Paul Skulas wants to punch people in the mouth — with strong, bold flavors that is.
For Skulas’s second restaurant Couvillion, he’s drawing on his past experience cooking for well-known Southern chef John Currence in Mississippi and on his love of cuisine from the Deep South, particularly New Orleans.
“I just enjoy the culture and atmosphere,” said Skulas, who also founded New American Portage House in Jeffersonville, Ind. He’s since sold that business. Cajun cuisine is mostly missing from Louisville’s culinary scene, he added.
Couvillion, located at 1318 McHenry St., is expected to open on Monday, April 16, and Skulas gave Insider Louisville a peek inside to see what’s changed since Finn’s Southern Kitchen left. Finn’s closed suddenly in January after its lease wasn’t renewed.
The modern décor has been swapped for a more casual feel. Several of the wall are covered in shiplap; the metal bar stools have been replaced with comfortable leather bar seats. Art reminiscent of New Orleans’ culture — bright colors, skeletons and oddities — hangs on the walls. The main entrance also has moved from the side patio to the door off McHenry Street.
The interior seats 72, while the outdoor patio, which hasn’t changed, seats 48.
The menu includes Duck Creole, a shredded duck leg, ground tomatoes, garlic, ricotta dumplings and what is referred to as the “trinity,” carrots, celery and onion; Josh’s Beet Loaf, a mix of shredded beets, nuts, cheddar and cornmeal with grits and tomato-braised green beans; and pepper jelly-braised mussels with rice and lemon. Side offerings include fried Brussels sprouts, local andouille sausage, slaw and red beans.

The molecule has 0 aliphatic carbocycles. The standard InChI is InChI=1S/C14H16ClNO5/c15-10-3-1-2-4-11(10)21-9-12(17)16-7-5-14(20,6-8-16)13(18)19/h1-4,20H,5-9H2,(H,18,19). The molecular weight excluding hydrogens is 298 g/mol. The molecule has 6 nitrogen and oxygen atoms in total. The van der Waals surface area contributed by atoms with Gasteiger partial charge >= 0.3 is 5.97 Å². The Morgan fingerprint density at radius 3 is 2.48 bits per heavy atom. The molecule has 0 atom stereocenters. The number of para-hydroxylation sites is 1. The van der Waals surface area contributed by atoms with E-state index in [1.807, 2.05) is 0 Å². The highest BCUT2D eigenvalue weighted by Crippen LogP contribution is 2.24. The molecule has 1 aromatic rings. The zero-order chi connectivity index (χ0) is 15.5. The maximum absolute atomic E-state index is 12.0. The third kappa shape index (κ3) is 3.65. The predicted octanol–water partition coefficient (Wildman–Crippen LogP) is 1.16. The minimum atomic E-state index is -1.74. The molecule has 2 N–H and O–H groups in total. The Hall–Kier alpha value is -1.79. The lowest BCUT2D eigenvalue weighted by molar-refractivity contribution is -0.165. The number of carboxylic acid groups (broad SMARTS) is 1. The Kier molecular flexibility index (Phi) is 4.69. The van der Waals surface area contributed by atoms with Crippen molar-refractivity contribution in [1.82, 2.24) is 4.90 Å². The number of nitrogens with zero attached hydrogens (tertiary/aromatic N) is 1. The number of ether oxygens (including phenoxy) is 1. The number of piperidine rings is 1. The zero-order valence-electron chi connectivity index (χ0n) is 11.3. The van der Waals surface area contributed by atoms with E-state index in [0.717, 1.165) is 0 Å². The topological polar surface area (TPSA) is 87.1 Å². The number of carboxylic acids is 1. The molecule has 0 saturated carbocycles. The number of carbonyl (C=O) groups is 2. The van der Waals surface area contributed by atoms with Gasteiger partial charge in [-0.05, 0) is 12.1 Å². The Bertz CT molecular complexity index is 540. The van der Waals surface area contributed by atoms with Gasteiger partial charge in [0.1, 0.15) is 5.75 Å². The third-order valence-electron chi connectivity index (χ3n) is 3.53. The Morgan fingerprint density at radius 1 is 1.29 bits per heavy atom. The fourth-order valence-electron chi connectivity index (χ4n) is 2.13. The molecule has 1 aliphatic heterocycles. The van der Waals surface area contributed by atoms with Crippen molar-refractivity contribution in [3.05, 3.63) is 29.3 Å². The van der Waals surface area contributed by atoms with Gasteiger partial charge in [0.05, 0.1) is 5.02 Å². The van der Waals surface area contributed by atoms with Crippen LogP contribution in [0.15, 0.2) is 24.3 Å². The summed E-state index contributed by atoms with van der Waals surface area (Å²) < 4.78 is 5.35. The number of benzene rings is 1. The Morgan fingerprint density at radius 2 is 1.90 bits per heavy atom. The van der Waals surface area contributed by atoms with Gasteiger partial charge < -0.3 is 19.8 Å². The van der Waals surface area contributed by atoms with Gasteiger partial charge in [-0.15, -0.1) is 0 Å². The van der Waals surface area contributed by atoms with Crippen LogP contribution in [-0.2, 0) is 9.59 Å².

Entree prices range from $8 to $20.
Couvillion’s food suppliers include regional businesses including Hensley Homegrown Farms, Boone’s Butcher Shop, Louismill, Clem’s Food, Weisenberger Mill, Penn’s Ham, Broadbent Country Hams, Conecuh Sausage and Jake’s 150 Quick Stop.
The cocktail menu will play more on the spice and other flavors in Skulas’ menu and less on the actual drinks you can buy in New Orleans. “We had a lot of really bad cocktails down there,” Skulas said, noting that he and employees went down for a visit last month.
Bar manager Dave Tuney called the cocktails “approachable but bold,” saying it will “strengthen the overall vibe of the restaurant” by transferring a culinary approach to the concoctions.
“We want to have fun. We want to be creative,” Tuney said.
Cocktails include a take on a Moscow Mule that Couvillion is calling Young Buck that features bourbon, citrus, bitters and Ale-8-One; and the Celery Drop, which includes vodka, celery tonic, citrus and sparkling wine. Cocktails range in price from $8 to $10.
The restaurant also will offer a rotating list of beers and wine on tap.
Couvillions’ hours of operation will be 4 to 10 p.m. Monday and Wednesday through Friday; 11 a.m. to 10 p.m. Saturday; and 11 a.m. to 9 p.m. Sunday.